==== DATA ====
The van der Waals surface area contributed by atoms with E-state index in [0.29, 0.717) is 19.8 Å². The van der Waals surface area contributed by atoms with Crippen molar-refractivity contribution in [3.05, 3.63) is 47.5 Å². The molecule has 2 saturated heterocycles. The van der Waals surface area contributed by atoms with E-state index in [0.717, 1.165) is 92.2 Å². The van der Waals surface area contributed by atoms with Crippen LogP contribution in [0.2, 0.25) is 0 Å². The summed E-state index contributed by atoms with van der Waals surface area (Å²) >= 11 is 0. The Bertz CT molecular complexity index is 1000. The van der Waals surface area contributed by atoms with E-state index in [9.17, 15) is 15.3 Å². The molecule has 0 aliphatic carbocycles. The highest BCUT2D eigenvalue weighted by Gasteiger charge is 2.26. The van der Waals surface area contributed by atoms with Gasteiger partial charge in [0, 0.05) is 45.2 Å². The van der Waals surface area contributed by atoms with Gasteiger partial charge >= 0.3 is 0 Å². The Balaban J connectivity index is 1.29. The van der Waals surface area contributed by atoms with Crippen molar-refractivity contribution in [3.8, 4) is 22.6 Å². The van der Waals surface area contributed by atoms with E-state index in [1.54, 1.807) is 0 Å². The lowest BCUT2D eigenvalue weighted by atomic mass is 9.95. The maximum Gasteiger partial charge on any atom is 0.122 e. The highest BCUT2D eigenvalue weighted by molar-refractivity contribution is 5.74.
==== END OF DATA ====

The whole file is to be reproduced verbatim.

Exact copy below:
The van der Waals surface area contributed by atoms with E-state index in [0.29, 0.717) is 19.8 Å². The van der Waals surface area contributed by atoms with Crippen molar-refractivity contribution in [3.05, 3.63) is 47.5 Å². The molecule has 2 saturated heterocycles. The van der Waals surface area contributed by atoms with E-state index in [0.717, 1.165) is 92.2 Å². The van der Waals surface area contributed by atoms with Crippen LogP contribution in [0.2, 0.25) is 0 Å². The summed E-state index contributed by atoms with van der Waals surface area (Å²) >= 11 is 0. The Bertz CT molecular complexity index is 1000. The van der Waals surface area contributed by atoms with E-state index in [9.17, 15) is 15.3 Å². The molecule has 0 aliphatic carbocycles. The highest BCUT2D eigenvalue weighted by Gasteiger charge is 2.26. The van der Waals surface area contributed by atoms with Gasteiger partial charge in [0, 0.05) is 45.2 Å². The van der Waals surface area contributed by atoms with Gasteiger partial charge >= 0.3 is 0 Å². The Balaban J connectivity index is 1.29. The van der Waals surface area contributed by atoms with Crippen molar-refractivity contribution in [3.8, 4) is 22.6 Å². The van der Waals surface area contributed by atoms with E-state index in [1.54, 1.807) is 0 Å². The lowest BCUT2D eigenvalue weighted by atomic mass is 9.95. The maximum Gasteiger partial charge on any atom is 0.122 e. The highest BCUT2D eigenvalue weighted by molar-refractivity contribution is 5.74.